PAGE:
Tue 28 Nov 2023 3:40 pm - Jerusalem Time
How did the war in Gaza give Russia a golden opportunity to “inflame divisions in the West”?
The war between Israel and the Palestinian resistance in Gaza gave Russia a golden opportunity to sow the seeds of division among its Western enemies. This is an opportunity that the Kremlin's media machine would never have missed, as the American magazine Politico says.
Since the outbreak of war on October 7, Facebook accounts linked to the Kremlin have boosted their output by almost 400%, and the Middle East crisis now dominates the posts of Russian diplomats, state-backed outlets and Putin’s supporters in the West.
Russia benefits from the war in Gaza by weakening the West
According to Politico, rumors spread by digital propagandists in Moscow now include claims that Hamas is using NATO weapons to attack Israel and that British trainers have trained Hamas attackers. The deep-rooted conflict represents a double opportunity for Putin.
It allows Russia to foment division in the West through activity on social networks aimed at separating those who support Israel from those who support Palestine. Real-world violence has escalated over the past seven weeks, and anti-war protests have spread, with millions of people marching from London to Washington.
In addition, the Russian attack on social networks in the Middle East draws public attention away from its war in Ukraine. “It is good for Russia to divert attention away from Ukraine, because the more Western public opinion focuses on Israel and Hamas, the less it cares about the fact that "Congress is about to stop funding the war effort in Ukraine. Shining the spotlight elsewhere will allow attention to be diverted from Ukraine."
Russian geopolitical game
The American magazine says that the attack launched by the Kremlin online reflects the geopolitical game that Putin has been playing since the attacks of October 7.
His government hosted Hamas leaders in Moscow at the end of October, apparently as part of his effort to play a mediating role on the release of Israeli hostages. Russia and Hamas have a common ally in Iran, and Putin himself has warned that Israeli military action in Gaza may escalate outside the region.
The Kremlin was quick to turn the war between Israel and Hamas into a weapon to serve its propaganda purposes.
In the seven weeks since Operation Al-Aqsa Flood broke out on October 7, Russian Facebook accounts posted 44,000 times compared to just 14,000 posts in the seven weeks before the conflict began, according to data collected by the Coalition for Guaranteeing Democracy.
In all, Russian-backed social networking activity on Facebook was shared nearly 400,000 times in total, a four-fold increase compared to posts published before the conflict.
The most shared keywords now include many conflict-related terms such as “Hamas” and “Middle East,” whereas before the war Russian state media and diplomatic accounts focused almost exclusively on Ukraine or Putin’s role in the world.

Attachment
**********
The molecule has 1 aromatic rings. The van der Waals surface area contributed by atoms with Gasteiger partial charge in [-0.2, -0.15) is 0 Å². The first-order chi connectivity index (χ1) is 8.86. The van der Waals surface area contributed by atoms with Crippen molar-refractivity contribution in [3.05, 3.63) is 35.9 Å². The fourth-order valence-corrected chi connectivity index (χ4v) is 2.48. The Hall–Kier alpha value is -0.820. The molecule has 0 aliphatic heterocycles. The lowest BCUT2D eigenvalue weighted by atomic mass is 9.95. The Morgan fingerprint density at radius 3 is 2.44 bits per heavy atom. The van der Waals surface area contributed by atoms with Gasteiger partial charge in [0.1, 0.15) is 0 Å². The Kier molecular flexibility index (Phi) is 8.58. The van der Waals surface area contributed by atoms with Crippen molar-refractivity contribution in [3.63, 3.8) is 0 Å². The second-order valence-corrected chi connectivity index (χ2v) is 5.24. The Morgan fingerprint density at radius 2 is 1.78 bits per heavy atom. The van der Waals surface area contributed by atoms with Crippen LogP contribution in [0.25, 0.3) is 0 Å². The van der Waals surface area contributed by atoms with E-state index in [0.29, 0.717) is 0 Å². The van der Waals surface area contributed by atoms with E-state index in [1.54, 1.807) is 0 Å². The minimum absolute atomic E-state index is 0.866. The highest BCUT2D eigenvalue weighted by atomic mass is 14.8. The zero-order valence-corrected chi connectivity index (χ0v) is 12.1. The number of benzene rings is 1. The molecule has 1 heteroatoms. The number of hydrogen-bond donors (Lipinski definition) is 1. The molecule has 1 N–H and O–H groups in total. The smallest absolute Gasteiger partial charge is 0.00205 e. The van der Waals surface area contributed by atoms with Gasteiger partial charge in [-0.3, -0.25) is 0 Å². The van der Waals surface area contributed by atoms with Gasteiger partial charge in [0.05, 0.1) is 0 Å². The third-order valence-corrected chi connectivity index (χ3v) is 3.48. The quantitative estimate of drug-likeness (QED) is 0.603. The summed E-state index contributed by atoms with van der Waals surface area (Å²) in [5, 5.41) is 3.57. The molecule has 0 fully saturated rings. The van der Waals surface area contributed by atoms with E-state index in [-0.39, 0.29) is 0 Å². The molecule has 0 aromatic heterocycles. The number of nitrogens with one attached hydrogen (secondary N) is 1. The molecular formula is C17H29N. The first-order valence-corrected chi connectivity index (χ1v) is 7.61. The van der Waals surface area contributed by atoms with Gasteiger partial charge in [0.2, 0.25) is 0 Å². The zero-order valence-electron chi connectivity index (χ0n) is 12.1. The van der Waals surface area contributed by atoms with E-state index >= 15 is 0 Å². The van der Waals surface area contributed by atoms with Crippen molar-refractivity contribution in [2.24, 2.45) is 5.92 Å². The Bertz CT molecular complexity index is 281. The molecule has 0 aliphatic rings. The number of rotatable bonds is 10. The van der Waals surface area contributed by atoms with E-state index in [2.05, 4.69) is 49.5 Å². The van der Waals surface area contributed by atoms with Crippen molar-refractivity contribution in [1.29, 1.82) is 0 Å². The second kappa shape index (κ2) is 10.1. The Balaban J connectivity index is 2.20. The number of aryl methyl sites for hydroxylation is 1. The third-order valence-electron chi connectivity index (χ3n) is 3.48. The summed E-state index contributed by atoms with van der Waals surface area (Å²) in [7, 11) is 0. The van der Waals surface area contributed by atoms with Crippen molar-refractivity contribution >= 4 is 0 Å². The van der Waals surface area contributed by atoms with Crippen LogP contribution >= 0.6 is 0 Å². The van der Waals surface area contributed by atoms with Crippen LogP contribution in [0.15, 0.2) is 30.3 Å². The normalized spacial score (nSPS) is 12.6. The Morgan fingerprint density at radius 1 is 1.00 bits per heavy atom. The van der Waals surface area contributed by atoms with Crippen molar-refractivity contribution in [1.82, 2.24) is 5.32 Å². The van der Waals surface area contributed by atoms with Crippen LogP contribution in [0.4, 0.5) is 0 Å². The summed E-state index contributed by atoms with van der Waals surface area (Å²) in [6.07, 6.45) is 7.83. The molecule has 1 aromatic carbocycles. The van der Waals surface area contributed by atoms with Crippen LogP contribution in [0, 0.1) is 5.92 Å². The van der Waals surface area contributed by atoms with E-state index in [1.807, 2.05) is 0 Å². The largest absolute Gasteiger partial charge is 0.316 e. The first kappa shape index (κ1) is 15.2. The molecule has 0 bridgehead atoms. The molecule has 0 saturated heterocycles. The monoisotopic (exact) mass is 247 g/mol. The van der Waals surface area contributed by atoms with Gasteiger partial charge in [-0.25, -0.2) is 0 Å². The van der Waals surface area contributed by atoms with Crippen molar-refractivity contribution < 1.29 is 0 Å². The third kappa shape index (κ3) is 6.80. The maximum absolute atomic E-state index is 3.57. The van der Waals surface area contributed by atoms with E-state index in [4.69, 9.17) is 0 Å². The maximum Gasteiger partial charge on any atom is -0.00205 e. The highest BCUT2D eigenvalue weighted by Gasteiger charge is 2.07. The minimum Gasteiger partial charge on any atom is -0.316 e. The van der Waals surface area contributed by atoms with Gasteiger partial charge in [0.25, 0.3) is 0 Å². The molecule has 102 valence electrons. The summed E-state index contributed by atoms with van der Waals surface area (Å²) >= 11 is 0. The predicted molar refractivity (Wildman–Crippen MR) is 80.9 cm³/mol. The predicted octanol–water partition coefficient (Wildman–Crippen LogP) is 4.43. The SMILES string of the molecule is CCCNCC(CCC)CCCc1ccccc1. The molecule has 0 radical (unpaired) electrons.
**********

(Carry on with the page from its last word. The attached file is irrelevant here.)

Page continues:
The nearly 400% increase in posts from accounts linked to the Russian government represents a drop in the ocean when compared to the millions of Facebook posts about the conflict in the Middle East from regular social media users during the same time period.
But many Kremlin-backed accounts — especially those from sanctioned media outlets like Russia Today and Sputnik — have outsized digital reach. Together, these companies boast millions of followers in Europe, Latin America and Africa, although the European Union has imposed sanctions on their broadcasting and social networking operations.
Has Russia succeeded in “riding the wave”?
“They are using everything they can to spread anti-Western messages, riding the news wave because they are competing for the same goal,” says Jacob Kalinski, deputy director of the European Center of Excellence for Combating Hybrid Threats, a joint NATO-EU organization that tracks state-backed influence campaigns audiences that consume powerful media sources.”
Such digital propaganda may have real-world effects. Some in the West are openly asking: How long can governments support Ukraine in its costly war against Russia at a time of economic uncertainty?
In France, for example, the Foreign Ministry accused a Russian-affiliated network of social bots of amplifying anti-Semitic images on buildings around Paris. French officials blamed Russia for "creating tensions" between supporters of Israel and those who support Palestine. But the Russian embassy in Paris denied any relationship between Moscow and secret digital activity.
The goal of the covert campaign was to raise tensions in the real world — both in France and across Western Europe — over which side governments supported, according to two senior European officials who spoke on condition of anonymity. “What happens online doesn't stay online anymore,” one official said.
Source: Arabic Post